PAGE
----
The Guardian has reported that Europe’s cycling industry now employs more people than mining and quarrying and almost twice as many as the steel industry. This is based on a report produced by the Transport and Mobility Leuven Research Institute. These jobs are primarily in retail, bicycle manufacture, tourism and services.
655,000 people currently work in the cycling economy compared to 615,000 people in mining and quarrying, and just 350,000 workers directly employed in the steel sector. The report suggests that if cycling’s 3% share of journeys across Europe were doubled, the numbers employed could grow to over one million by 2020,
Kevin Mayne, the development director at the European Cyclists’ Federation (ECF) said that, “Now we can show clearly that every cycle lane you build and every new cyclist you create is contributing to job growth. Investing in cycling provides a better economic return than almost any other transport option. This should be your first choice every time.”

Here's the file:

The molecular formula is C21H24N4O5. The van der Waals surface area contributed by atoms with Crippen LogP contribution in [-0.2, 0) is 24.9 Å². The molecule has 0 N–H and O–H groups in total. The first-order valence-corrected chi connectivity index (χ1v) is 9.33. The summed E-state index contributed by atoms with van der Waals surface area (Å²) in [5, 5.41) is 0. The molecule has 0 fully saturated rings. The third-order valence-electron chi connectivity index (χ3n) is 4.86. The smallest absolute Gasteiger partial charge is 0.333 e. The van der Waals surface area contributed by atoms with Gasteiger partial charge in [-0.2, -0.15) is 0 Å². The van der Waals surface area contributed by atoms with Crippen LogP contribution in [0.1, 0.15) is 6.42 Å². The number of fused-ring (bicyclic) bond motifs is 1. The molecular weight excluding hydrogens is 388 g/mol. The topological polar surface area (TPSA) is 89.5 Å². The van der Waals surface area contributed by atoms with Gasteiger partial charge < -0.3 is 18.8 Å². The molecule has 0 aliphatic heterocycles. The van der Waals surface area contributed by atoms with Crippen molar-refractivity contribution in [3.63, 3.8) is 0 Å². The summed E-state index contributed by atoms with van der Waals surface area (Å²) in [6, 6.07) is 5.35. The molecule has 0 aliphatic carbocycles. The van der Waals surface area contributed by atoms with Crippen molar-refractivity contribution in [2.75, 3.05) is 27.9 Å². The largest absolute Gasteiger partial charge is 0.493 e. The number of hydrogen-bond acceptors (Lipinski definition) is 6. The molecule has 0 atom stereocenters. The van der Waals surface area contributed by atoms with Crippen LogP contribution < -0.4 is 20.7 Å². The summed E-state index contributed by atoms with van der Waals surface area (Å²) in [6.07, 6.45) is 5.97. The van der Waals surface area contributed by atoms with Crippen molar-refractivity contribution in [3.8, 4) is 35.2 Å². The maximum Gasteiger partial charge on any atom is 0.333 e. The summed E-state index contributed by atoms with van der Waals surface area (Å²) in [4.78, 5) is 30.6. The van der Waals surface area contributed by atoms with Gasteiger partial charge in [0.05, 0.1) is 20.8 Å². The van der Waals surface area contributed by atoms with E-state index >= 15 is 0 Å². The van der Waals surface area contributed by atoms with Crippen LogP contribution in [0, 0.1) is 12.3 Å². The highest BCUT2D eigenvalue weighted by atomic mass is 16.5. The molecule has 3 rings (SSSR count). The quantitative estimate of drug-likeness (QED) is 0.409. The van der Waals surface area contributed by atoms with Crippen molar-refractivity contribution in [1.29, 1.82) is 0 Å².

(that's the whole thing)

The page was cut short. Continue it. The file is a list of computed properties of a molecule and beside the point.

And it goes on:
Julian Scola, a spokesman for the European Trade Union Confederation told the Guardian, “This report is another example of the way that a transformation to a green, low-carbon economy can create jobs with the appropriate investment.”
The study also highlighted other knock-on benefits that bikes can have for local businesses, whereby cycling “contributes probably more to the local economy than the use of other transport modes,” because “cyclists go more to local shops, restaurants, cafes than users of other transport modes.”